TV Show Review

TV Review: ANIMAL KINGDOM: Season 3, Episode 2: In The Red [TNT]

Jake Weary Animal Kingdom In The Red

Animal Kingdom In The Red Review

TNT‘s Animal Kingdom, Season 3, Episode 2, In The Red gave us a high-octane opening to an otherwise dull episode in a “day in the life of a Cody”. In the Red made us take a closer look at, Deran (Jake Weary) the least volatile brother. Smurf (Ellen Barkin),meanwhile, was growing nervous and restless in jail.

All the brothers were preoccupied living their own vastly different lives while the family business struggled under J’s (Finn Cole) amateur care.

In The Red picked up the Cody story two months after Baz’s demise. J has been alone paying attention to the condition of the family finances while Smurf is behind bars. The episode was aptly named given J was struggling to keep the family empire from crumbling under the watchful eye of the FBI. He was clearly stressed out, and barely hiding it. Nicky (Molly Gordon) was no help whatsoever. Unfortunately, she seemed more like a pet than a partner. Poor thing too, because her days appear numbered now that J is stepped out on her with a like-minded gangster, Mia Trujillo (Sohvi Rodriguez).

I do not know what to think of Mia at the moment. She’s bossy, and rude, that’s about it. When she spoke about her mother, I did not feel threatened or any sympathy. So, I am not sure what J was getting at when he said “should I feel threatened?” The way she spoke to J, it was obvious she was used to talking down to men given her position in the Trujillo family, which is still unclear. Is she the leader, or only one of many “captains”? Is she J’s equal? If so, Nicky, who has nothing to really offer by way of criminal genius, might find herself out in the cold very soon.

At this point in the story, with Smurf behind bars, the only women who appear to have any agency in their characters are Lucy – the thief who loved Baz – and Mia. Nicky does not have much to offer. We can see how inconsequential she is by the way Pope dismisses her, or how she only stumbles upon useful information about Deran’s unauthorized heist for J. He is not sharing his problems, but then she seems happily oblivious in their cohabitation. So, when Mia mentions the importance of talking and asking questions of J to get to really know him, it is a sign of something he is missing.

Speaking of dialogue, the dialogue in In The Red was a weak. Nearly all the conversations seemed clipped and underdeveloped. Except those with the family attorney, Morgan Wilson, (Laura San Giacomo). It felt like the word count was saved for the Smurf and Morgan exchange in jail. Who knew you could make a heated exchange about finances and pending indictments so exciting? Smurfs suspicions combined with J’s show that Morgan may not be the advocate they need. In my opinion, In The Red made it clear that Morgan spells blood in the water from the Cody family. She is in this to bleed them dry.

Smurf was cooking up jobs in the Joint. Her actions were out of frustration with her present circumstances. She is stir crazy and humiliated every time she has to listen to her cellmate take a dump. Yeah, life sucks in jail. A couple of her sons, however, are forging new lives.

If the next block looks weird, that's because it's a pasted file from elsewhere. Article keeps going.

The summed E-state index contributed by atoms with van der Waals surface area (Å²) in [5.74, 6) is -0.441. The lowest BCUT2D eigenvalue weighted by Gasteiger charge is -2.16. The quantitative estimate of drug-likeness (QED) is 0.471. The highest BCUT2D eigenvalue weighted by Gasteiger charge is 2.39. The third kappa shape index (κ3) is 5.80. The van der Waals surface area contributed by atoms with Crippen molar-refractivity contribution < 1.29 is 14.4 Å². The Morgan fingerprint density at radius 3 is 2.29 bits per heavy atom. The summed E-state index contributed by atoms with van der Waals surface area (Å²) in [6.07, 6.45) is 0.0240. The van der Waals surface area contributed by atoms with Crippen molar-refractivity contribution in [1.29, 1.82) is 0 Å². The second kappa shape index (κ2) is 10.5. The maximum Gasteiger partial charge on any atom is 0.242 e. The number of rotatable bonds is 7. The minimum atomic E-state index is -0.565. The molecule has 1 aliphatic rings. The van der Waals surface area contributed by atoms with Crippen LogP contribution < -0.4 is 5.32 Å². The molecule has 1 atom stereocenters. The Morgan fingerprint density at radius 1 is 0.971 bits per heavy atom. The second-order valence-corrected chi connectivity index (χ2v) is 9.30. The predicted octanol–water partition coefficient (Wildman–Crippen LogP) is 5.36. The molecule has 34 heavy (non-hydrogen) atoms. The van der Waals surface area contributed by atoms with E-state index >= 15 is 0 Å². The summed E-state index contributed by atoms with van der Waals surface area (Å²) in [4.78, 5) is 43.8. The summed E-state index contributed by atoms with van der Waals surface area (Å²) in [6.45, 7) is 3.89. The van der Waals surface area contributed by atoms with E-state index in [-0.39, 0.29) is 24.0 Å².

Deran is the man in In The Red. Much of the episode was focused on Deran, showing his well-balanced life outside of the family circle. He ran a successful heist without his brothers. Although, it looked like he incorporated their usual moves in the coordination of it. We saw him running a successful bar, so much so that people did not want to leave. His first love came back to visit. Deran was living it up on his own. So, why would he come back into the family fold…ever? It was not at all surprising that Deran was reluctant to band together with the brothers when J finally asked for help. He is fine. While he earned his independence, he came off as a selfish baby brother who never wants share.

Then, we watched as Pope assumed Baz’s fatherly role. He considerately moved into Baz’s home, so Lena (Aamya Deva Keroles) could sleep in her own bed (though she couldn’t sleep, which was a whole other issue). Even when Pope seemed confused, he never floundered. He fit into the role of Lena’s guardian, which is creepy since he is partly responsible for her being an orphan.

The only brother that whole-heartedly ran himself into a whole was Craig (Ben Robson). He pissed off a drug lord in Mexico and had to flee bloody and broke back to his brothers. So, the scene by the pool was a bitter homecoming. The brothers were reunited only by circumstance and need.

Honestly, this episode felt so wanting you could fill it with the Pacific Ocean. The only full character development in this episode came from Deran. Weary stole this one. The quiet domesticity of Pope’s life in Baz’s shoes was a close second, but a lot of the episode felt like dead air. Inexplicably, the episode was mostly shot from covert angles. We were consistently looking over people’s shoulders or under their elbows. This guerrilla-style filming basically felt obstructed. Other than the fast cars in the beginning, and the allusion to a swinging axe labeled “R.I.C.O.” in the end, In The Red was lacking drive.

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About the author


I am ...a lover of all things film ...a published poet with a law degree from Howard University School of Law ...a D.C. native, who frequents local and international film festivals ...a self-professed couch potato who can usually be caught watching anything produced by Joss and Jed Whedon. My favorite TV shows include the Buffy & Angel Series, Sons of Anarchy, Oz, Game of Thrones, The Walking Dead, and The Shield. Still, I am open to everything on TV and Netflix, which is doing big things.

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